The classification requirements imposed by the Video Recording Acts are lawful, the Court of Appeal (Criminal Division) has ruled, on 14 November 2014, in R v Dryzmer and Play Media Distribution Ltd. The prohibition on supplying video recordings which have not been classified by the British Board of Film Classification is not rendered unlawful either by ECHR Article 10, on freedom of expression, or by TFEU Articles 34-36 on non-interference with trade. The reason is the same in both cases. Qualitative restrictions on grounds of public health and morals are justified.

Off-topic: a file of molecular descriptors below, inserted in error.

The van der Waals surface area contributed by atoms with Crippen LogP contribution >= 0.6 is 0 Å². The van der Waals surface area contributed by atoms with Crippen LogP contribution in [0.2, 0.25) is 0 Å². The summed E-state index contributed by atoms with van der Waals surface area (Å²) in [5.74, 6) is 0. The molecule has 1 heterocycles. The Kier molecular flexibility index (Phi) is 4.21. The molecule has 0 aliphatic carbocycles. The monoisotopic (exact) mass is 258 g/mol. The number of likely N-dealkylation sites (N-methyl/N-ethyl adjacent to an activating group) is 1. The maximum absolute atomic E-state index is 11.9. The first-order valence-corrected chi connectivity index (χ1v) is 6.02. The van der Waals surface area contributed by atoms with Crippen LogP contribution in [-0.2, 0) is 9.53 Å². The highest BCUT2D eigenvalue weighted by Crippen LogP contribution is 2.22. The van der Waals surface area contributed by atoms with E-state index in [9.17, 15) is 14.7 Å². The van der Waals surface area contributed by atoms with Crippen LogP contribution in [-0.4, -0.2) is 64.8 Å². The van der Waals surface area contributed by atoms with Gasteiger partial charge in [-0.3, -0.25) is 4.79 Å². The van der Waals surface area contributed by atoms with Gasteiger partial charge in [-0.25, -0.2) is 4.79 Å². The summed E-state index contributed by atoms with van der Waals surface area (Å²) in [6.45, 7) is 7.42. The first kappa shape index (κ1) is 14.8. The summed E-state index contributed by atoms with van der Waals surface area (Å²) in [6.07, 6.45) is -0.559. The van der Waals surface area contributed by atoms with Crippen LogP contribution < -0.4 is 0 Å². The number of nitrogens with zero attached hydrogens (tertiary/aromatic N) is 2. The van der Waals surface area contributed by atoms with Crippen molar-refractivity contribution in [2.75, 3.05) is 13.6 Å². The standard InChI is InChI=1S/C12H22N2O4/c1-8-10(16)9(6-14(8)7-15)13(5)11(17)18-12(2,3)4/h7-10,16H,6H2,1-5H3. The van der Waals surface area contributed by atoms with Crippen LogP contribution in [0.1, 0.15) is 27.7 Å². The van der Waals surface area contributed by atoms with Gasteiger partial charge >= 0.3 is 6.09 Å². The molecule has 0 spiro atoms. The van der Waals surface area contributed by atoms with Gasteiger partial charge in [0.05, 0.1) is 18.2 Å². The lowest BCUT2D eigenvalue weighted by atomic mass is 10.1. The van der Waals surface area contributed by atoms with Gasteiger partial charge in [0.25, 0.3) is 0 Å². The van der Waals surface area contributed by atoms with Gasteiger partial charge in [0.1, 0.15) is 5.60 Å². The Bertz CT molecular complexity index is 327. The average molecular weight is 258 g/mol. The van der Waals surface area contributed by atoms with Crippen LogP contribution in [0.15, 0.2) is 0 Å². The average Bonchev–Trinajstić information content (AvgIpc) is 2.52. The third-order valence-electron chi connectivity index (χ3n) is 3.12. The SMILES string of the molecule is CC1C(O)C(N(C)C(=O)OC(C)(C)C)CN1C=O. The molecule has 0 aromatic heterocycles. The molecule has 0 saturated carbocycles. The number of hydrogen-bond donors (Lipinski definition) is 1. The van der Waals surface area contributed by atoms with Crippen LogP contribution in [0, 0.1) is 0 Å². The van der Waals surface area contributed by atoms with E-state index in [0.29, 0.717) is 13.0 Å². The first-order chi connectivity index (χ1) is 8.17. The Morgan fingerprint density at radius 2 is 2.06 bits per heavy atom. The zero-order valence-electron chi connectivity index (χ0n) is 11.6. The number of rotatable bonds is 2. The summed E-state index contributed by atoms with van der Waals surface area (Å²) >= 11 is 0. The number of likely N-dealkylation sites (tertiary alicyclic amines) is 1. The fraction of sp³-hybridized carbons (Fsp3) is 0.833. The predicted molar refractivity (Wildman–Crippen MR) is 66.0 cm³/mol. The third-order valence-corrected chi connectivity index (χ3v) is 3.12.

This was an application of the ECJ decision in Case 244/06, Dynamic Medien Vertriebs GmbH v Avides Media AG. In that case the ECJ observed as follows. The protection of the rights of the child is recognised by various international instruments which the Member States have cooperated on or acceded to, such as the International Covenant on Civil and Political Rights, which was adopted by the General Assembly of the United Nations on 19 December 1966 and entered into force on 23 March 1976, and the Convention on the Rights of the Child, which was adopted by the General Assembly of the United Nations on 20 November 1989 and entered into force on 2 September 1990. Those international instruments are among those concerning the protection of human rights of which it takes account in applying the general principles of Community law. Under Article 17 of the Convention on the Rights of the Child, the States Parties recognise the important function performed by the mass media and are required to ensure that the child has access to information and material from a diversity of national and international sources, especially those aimed at the promotion of his or her social, spiritual and moral well-being and physical and mental health. Article 17(e) provides that those States are to encourage the development of appropriate guidelines for the protection of the child from information and material injurious to his or her well-being. The protection of the child is also enshrined in instruments drawn up within the framework of the European Union, such as the Charter of Fundamental Rights, Article 24(1) of which provides that children have the right to such protection and care as is necessary for their well-being. Furthermore, the Member States’ right to take the measures necessary for reasons relating to the protection of young persons is recognised by a number of Community-law instruments. Although the protection of the child is a legitimate interest which, in principle, justifies a restriction on a fundamental freedom guaranteed by the EC Treaty, such as the free movement of goods, such restrictions may be justified only if they are suitable for securing the attainment of the objective pursued and do not go beyond what is necessary in order to attain it. However, it is not indispensable that restrictive measures laid down by the authorities of a Member State to protect the rights of the child correspond to a conception shared by all Member States as regards the level of protection and the detailed rules relating to it. As that conception may vary from one Member State to another on the basis of, inter alia, moral or cultural views, Member States must be recognised as having a definite margin of discretion. Prohibiting the sale and transfer by mail order of image storage media which have not been examined and classified by the competent authority for the purpose of protecting young persons and which do not bear a label from that authority indicating the age from which they may be viewed constitutes a measure suitable for protecting children against information and materials injurious to their well-being.